Not long after her run-in with cops, police told Medvedev they couldn’t press charges. Russian law forbids the “ownership” of human bodies—a rule enacted to combat illegal organ transplants—making it difficult to arrest her for theft, Medvedev said.“The police didn’t want to get into this because it’s not clear how it’s regulated,” Medvedev said. “You cannot say she ‘stole’ bodies because you cannot actually ‘own’ them.”
The fight shifted instead to a battle over the high-priced cryogenics equipment used by the company, which Medvedev claimed to own. But in a memo to police and prosecutors, Udalova wrote that the dewars “never belonged to … Medvedev, or any other legal entity or individual,” according to the document. (Law enforcement in Moscow didn’t return a request for comment)
The bodies were eventually returned to the warehouse but the brains Udalova took in 2019 remained at large, and police suggested Medvedev take her to civil court, he said.
Then, somehow, things got weirder.
On Sept. 16, two hulking men allegedly threatened Medvedev outside his apartment, he said. “[Udalova] and her boyfriend sent Chechen bandits to my apartment, trying to scare me into giving up control,” Medvedev said. “The situation spun out of control.”
The menacing men, who he said were captured in footage, allegedly “warned” him to back down from the fight over the company, he said.
Udalova insists the stunt was staged and that she wasn’t involved. “I think they are actors because they are so stereotypically Chechen, like in the movies … They had long black beards with evil eyes,” she said.
She added, “I didn’t do it. Maybe one of my fans did it, but I don’t know anything about it.”
If the harassment was supposed to frighten Medvedev, it only emboldened him.
With no help from cops, he took matters into his own hands.
In late September, he and a team of novice investigators tracked down a piece of land owned by Udalova in Tver, roughly 2.5 hours by car from Moscow. Inside the building —a bare-bones structure surrounded by trees—he found the severed heads of patients Udalova had taken in 2019, he said.
“It was a half-complete building with 50 percent of the walls still missing, no doors, no windows, no gates … standing there basically in the middle of a forest,” he said.
There was nothing to stop him from enacting cowboy justice, and simply snatching them back, he said. “We took the dewars with the neuropatients and moved them to Moscow,” he said.
Udalova fired back two months later. This time, she seized the 25 full-body patients she’d failed to take on Sept. 7. She moved them to a cryogenics facility in Sergiev Posad, roughly 45 miles from Moscow in late November, according to Medvedev and Udalova. It was all of the company’s bodies, minus one stored separately in a dry ice container.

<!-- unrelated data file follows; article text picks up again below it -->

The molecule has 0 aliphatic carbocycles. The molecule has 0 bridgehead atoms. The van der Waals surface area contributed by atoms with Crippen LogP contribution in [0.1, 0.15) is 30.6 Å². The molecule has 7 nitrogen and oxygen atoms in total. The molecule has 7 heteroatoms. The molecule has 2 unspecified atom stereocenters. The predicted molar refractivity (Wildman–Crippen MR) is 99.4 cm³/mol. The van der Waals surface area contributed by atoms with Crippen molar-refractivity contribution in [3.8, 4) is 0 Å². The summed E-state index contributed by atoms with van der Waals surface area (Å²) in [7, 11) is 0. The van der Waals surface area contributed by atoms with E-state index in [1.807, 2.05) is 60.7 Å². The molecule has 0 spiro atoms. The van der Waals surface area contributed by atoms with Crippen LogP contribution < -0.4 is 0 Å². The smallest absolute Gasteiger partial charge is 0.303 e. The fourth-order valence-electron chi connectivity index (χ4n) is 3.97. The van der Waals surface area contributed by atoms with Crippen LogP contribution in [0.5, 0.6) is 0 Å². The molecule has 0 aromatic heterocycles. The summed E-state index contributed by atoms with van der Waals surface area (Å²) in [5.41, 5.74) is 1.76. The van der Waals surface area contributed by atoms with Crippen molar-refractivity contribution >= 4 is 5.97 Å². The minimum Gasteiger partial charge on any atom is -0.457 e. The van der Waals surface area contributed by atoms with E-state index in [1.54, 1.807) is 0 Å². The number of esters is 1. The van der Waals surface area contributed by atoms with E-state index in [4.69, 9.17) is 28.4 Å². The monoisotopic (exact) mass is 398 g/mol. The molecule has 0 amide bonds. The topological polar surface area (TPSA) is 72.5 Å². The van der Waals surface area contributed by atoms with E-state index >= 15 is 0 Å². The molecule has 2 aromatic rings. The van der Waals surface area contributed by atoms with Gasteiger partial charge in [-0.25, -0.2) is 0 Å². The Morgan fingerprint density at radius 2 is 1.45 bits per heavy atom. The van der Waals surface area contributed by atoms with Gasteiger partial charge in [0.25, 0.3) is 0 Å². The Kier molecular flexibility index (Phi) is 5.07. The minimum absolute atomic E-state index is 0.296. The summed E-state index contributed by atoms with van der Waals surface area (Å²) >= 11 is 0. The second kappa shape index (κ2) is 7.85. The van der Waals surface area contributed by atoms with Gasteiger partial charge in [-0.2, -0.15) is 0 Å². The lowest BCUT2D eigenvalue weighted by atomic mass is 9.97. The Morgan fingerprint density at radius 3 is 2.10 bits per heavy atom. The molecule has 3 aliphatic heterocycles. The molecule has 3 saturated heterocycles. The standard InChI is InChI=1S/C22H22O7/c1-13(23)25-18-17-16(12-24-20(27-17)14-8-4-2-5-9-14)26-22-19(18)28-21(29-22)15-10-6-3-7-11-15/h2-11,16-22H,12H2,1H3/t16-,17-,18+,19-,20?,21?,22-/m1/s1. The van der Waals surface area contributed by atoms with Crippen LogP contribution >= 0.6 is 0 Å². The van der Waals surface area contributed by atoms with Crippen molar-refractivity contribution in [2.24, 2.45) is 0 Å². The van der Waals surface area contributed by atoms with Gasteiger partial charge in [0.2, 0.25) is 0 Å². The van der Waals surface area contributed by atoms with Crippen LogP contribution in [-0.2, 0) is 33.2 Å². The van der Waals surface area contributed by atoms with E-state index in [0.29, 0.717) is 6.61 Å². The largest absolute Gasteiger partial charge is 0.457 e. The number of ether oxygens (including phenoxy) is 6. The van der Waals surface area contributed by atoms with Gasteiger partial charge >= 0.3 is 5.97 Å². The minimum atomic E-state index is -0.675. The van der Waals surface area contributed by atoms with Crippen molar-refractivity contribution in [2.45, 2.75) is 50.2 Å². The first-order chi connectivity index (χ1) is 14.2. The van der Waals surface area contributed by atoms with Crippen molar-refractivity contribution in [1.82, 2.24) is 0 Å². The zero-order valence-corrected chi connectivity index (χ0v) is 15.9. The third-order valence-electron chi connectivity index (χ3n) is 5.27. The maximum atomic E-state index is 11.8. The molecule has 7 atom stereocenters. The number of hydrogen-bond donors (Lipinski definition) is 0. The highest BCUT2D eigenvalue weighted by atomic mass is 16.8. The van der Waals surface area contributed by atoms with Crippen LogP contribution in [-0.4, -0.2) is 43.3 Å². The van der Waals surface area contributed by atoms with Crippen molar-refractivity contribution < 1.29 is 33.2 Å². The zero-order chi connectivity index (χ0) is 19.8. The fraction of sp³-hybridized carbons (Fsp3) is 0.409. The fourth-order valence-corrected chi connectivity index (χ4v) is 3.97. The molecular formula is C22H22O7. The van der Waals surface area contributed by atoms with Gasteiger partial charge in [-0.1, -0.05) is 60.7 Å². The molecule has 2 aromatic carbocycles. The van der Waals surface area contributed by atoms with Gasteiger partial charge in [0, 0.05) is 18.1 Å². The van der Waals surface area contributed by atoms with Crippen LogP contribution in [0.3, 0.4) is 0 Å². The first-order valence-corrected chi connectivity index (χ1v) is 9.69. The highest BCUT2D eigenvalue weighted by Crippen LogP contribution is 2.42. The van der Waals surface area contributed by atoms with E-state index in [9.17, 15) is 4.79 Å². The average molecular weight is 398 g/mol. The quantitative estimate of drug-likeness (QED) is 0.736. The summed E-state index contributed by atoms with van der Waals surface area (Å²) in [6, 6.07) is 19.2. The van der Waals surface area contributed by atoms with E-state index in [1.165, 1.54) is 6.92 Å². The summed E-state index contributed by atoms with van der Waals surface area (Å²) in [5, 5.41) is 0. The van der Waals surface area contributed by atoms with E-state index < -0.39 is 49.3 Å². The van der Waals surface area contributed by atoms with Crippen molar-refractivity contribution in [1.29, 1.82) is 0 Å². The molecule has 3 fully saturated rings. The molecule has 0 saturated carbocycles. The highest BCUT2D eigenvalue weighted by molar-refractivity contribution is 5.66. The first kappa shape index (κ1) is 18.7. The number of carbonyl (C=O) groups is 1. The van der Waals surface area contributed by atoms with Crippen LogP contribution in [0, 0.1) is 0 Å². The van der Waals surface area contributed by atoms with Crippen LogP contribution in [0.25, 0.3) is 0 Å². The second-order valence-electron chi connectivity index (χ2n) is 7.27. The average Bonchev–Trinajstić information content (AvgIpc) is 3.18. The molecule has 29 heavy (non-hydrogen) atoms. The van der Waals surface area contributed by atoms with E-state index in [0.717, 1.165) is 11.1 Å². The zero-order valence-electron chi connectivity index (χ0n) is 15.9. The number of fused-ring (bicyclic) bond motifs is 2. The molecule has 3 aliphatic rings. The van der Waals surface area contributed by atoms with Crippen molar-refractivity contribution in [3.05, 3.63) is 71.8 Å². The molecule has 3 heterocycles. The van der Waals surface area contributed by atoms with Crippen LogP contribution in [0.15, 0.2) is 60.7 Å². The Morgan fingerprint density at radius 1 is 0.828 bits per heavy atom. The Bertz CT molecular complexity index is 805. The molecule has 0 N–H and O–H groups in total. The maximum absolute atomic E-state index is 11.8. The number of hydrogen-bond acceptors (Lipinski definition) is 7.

In the process, Medvedev claims she damaged the dewars and possibly the corpses. The temperatures of the human remains likely dropped when they were taken off the liquid nitrogen, potentially causing them to deteriorate, he said.
Udalova contends they weren’t hurt. “I graduated from a very famous Russian physics institute and my specialization was thermodynamics, so I understand very well what we can [do] with bodies,” she said. “We did a lot of work to stabilize them.”
Hans Bozler, a cryogenics expert who teaches ultralow temperature physics at the University of Southern California, compared removing the bodies to taking meat off ice. “A deterioration would be highly accelerated within minutes,” said Bozler. “It’s the same as taking out a steak out of the freezer, letting it thaw and refreezing it.”
But their dispute is likely moot, he said. Freezing a brain in liquid nitrogen would wipe out the organ’s synapses, zapping away almost any chance of reviving it, he said.
“You’re taking something that’s already been destroyed and worrying about it being more destroyed,” said Bozler, who is a Professor Emeritus of Physics. “It’s hard to take [the claim] seriously because it exists in a world of nonsense.”
Medevev and Udalova are taking it seriously, and have taken the battle to civil court. Medevev claims she iced him out of the firm’s meetings and withheld financial information, according to court papers. In November, the Moscow Arbitration Court ruled in his favor; she has filed an appeal.
Ultimately, he plans to prove Udalova committed fraud by forging the signatures of shareholders to remain director, and to get her charged criminally, he said.
“We feel that for what she did Valerija deserves to go to jail,” he said. “Without getting into an open confrontation with violence and guns and explosions, I want this situation to be resolved over the next 3 to 5 months.” (Udalova denies she forged signatures.)
That might involve getting creative. He also plans to set up a new storage facility, then snatch back the full-body patients Udalova still has in her possession, he said.
The uncharted fields of tech and science are ripe for scandals like the one playing out at his company, he said. “KrioRus is just the tip of the iceberg,” Medevev said. “People can be greedy, they can attack each other, try to sabotage projects and steal—a lot of that happens in fields like artificial intelligence, nanotechnologies and aging research.”
“It’s the same as taking out a steak out of the freezer, letting it thaw and refreezing it.”
He said power-hungry “visionaries” like Udalova often go unchecked because few people are knowledgeable enough to serve as watchdogs or whistleblowers against them. “There is something in cryonics which attracts psychopaths,” he said. “They can have very easy access to power over the relatives of patients.”
“It’s not healthy but [psychopaths] do also come with qualities that allow them to succeed,” he said.
Udalova, for her part, believes she’s fighting to save the field of cryonics from a nefarious force. She has no plans to back down. “Really, I don’t know where this conflict will be in one year,” she said.“[But] I am absolutely right.”
She worries about the impact the dispute will have on transhumanism’s reputation. She fears it will make the industry look wild and its leaders unhinged.To avoid similar disputes in the future, she said non-profits should spearhead the developing field instead of private firms.
“[Medvedev] is really bad for cryonics because a lot of people can see this conflict,” she said. “He has slandered KrioRus.”
Asked how she wants the feud with her ex to end, she thought for a moment.
“We need to transport Danila to Mars,” she said, with a straight face. “I ask, please, Elon Musk: Take Danila to Mars.”